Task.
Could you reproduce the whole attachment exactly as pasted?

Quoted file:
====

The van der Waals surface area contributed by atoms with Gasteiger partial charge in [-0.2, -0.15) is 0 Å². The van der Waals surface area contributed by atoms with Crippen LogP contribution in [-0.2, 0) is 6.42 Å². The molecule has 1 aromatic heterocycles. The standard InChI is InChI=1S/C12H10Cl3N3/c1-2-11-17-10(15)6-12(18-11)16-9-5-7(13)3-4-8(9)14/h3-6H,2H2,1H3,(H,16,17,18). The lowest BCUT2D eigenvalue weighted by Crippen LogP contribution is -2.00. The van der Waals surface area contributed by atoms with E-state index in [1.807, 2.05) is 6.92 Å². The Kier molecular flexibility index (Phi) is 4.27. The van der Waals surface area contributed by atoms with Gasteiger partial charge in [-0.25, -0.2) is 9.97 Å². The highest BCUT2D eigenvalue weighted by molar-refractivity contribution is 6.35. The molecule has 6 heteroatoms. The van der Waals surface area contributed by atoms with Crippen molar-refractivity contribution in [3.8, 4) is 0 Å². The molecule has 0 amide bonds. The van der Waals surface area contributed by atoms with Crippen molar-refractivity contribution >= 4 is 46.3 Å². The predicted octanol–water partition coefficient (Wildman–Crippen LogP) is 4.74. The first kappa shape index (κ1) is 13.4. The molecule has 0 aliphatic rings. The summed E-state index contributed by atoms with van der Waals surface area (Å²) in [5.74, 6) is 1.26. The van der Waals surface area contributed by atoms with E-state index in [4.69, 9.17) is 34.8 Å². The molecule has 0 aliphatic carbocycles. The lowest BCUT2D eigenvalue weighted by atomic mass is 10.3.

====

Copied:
The van der Waals surface area contributed by atoms with Gasteiger partial charge in [-0.2, -0.15) is 0 Å². The van der Waals surface area contributed by atoms with Crippen LogP contribution in [-0.2, 0) is 6.42 Å². The molecule has 1 aromatic heterocycles. The standard InChI is InChI=1S/C12H10Cl3N3/c1-2-11-17-10(15)6-12(18-11)16-9-5-7(13)3-4-8(9)14/h3-6H,2H2,1H3,(H,16,17,18). The lowest BCUT2D eigenvalue weighted by Crippen LogP contribution is -2.00. The van der Waals surface area contributed by atoms with E-state index in [1.807, 2.05) is 6.92 Å². The Kier molecular flexibility index (Phi) is 4.27. The van der Waals surface area contributed by atoms with Gasteiger partial charge in [-0.25, -0.2) is 9.97 Å². The highest BCUT2D eigenvalue weighted by molar-refractivity contribution is 6.35. The molecule has 6 heteroatoms. The van der Waals surface area contributed by atoms with Crippen molar-refractivity contribution in [3.8, 4) is 0 Å². The molecule has 0 amide bonds. The van der Waals surface area contributed by atoms with Crippen molar-refractivity contribution >= 4 is 46.3 Å². The predicted octanol–water partition coefficient (Wildman–Crippen LogP) is 4.74. The first kappa shape index (κ1) is 13.4. The molecule has 0 aliphatic rings. The summed E-state index contributed by atoms with van der Waals surface area (Å²) in [5.74, 6) is 1.26. The van der Waals surface area contributed by atoms with E-state index in [4.69, 9.17) is 34.8 Å². The molecule has 0 aliphatic carbocycles. The lowest BCUT2D eigenvalue weighted by atomic mass is 10.3.